Coverage under the Run-Off Cover Scheme (ROCS)

ROCS is based on a doctor’s last cover. It usually includes cover for compensation or damages costs, and costs related to managing or investigating claims.

When doctors covered

ROCS only covers doctors when they are eligible.

What ROCS covers

ROCS cover is based on an eligible doctor’s last cover, including:

  • cover for the same types of incidents
  • the same terms and conditions.

What last cover means

Last cover usually means the cover a doctor had before they stopped private practice.

Sometimes, it may mean:

  • 2 or more policies from different medical indemnity insurers
  • a combination of an insurance policy plus discretionary claims-incurred cover from a medical defence organisation (MDO)
  • previous ROCS cover plus extra run-off cover the doctor took out to cover gaps in their last insurance policy.

Types of costs covered

If they are in line with the terms and conditions of a doctor’s last cover, ROCS will cover:

  • compensation or damages costs for claims made against the doctor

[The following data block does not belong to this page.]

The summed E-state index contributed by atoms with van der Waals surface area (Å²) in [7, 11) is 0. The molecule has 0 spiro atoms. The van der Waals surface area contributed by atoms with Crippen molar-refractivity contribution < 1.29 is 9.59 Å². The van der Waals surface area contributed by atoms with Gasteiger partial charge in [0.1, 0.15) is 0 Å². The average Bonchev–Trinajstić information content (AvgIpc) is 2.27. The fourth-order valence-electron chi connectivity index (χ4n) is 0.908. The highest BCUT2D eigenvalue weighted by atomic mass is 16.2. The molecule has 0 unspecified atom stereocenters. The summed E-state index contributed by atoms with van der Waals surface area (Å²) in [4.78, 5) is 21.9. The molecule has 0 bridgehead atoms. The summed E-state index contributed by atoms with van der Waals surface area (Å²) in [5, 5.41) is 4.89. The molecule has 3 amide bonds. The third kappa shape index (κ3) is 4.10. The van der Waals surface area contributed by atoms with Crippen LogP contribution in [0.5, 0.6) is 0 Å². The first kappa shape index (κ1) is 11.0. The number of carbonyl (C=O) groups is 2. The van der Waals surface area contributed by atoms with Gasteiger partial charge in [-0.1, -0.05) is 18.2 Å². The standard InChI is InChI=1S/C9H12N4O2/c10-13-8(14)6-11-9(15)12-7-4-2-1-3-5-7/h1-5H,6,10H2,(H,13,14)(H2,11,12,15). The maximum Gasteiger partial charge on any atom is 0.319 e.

• costs incurred by the insurer in managing or investigating a reported incident (which may or may not become a claim)
  • costs related to claims made by the doctor arising from medical practice, such as the cost of legal representation at coronial enquiries.

Amount covered

ROCS covers claim costs up to the limit of the doctor’s last cover.

The Exceptional Claims Scheme (ECS) will cover the claim costs over the doctor’s cover limit if:

What ROCS does not cover

ROCS does not cover:

  • any free medical services the doctor provides before or after stopping private practice – they should take out appropriate cover for these services
  • any public sector work before or after stopping private practice – the public sector employer will cover these services
  • loss of income
  • personal injury claims
  • incidents that were notified while the doctor was not eligible for ROCS.

Why ROCS cover is based on last cover

The Australian Government funds ROCS with a levy on insurance premiums.

It is fair that doctors who had indemnity insurance, and contributed to ROCS through their premiums, continue to receive the same cover.

This also encourages doctors to ensure their insurance offers adequate cover.

Date last updated:

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